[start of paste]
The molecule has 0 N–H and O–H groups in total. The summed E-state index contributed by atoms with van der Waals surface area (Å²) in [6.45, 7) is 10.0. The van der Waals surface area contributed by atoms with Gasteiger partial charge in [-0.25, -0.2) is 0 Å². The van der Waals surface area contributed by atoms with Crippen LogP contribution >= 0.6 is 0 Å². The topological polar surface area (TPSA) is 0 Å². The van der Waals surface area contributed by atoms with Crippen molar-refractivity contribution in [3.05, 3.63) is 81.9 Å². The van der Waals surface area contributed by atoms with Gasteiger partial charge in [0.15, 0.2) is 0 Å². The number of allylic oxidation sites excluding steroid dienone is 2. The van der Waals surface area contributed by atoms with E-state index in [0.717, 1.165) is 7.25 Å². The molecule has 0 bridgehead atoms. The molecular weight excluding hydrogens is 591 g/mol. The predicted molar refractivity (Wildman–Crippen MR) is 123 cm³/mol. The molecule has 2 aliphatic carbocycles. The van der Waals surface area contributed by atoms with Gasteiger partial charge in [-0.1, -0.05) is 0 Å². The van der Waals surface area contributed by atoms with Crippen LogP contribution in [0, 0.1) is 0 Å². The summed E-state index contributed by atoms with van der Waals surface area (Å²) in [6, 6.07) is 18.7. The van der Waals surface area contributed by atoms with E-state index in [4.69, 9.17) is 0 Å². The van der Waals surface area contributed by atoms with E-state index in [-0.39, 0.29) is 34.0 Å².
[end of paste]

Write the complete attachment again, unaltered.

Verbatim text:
The molecule has 0 N–H and O–H groups in total. The summed E-state index contributed by atoms with van der Waals surface area (Å²) in [6.45, 7) is 10.0. The van der Waals surface area contributed by atoms with Gasteiger partial charge in [-0.25, -0.2) is 0 Å². The van der Waals surface area contributed by atoms with Crippen LogP contribution >= 0.6 is 0 Å². The topological polar surface area (TPSA) is 0 Å². The van der Waals surface area contributed by atoms with Crippen molar-refractivity contribution in [3.05, 3.63) is 81.9 Å². The van der Waals surface area contributed by atoms with Gasteiger partial charge in [0.15, 0.2) is 0 Å². The number of allylic oxidation sites excluding steroid dienone is 2. The van der Waals surface area contributed by atoms with E-state index in [0.717, 1.165) is 7.25 Å². The molecule has 0 bridgehead atoms. The molecular weight excluding hydrogens is 591 g/mol. The predicted molar refractivity (Wildman–Crippen MR) is 123 cm³/mol. The molecule has 2 aliphatic carbocycles. The van der Waals surface area contributed by atoms with Gasteiger partial charge in [-0.1, -0.05) is 0 Å². The van der Waals surface area contributed by atoms with Crippen LogP contribution in [0, 0.1) is 0 Å². The summed E-state index contributed by atoms with van der Waals surface area (Å²) in [6, 6.07) is 18.7. The van der Waals surface area contributed by atoms with E-state index in [4.69, 9.17) is 0 Å². The van der Waals surface area contributed by atoms with E-state index in [-0.39, 0.29) is 34.0 Å².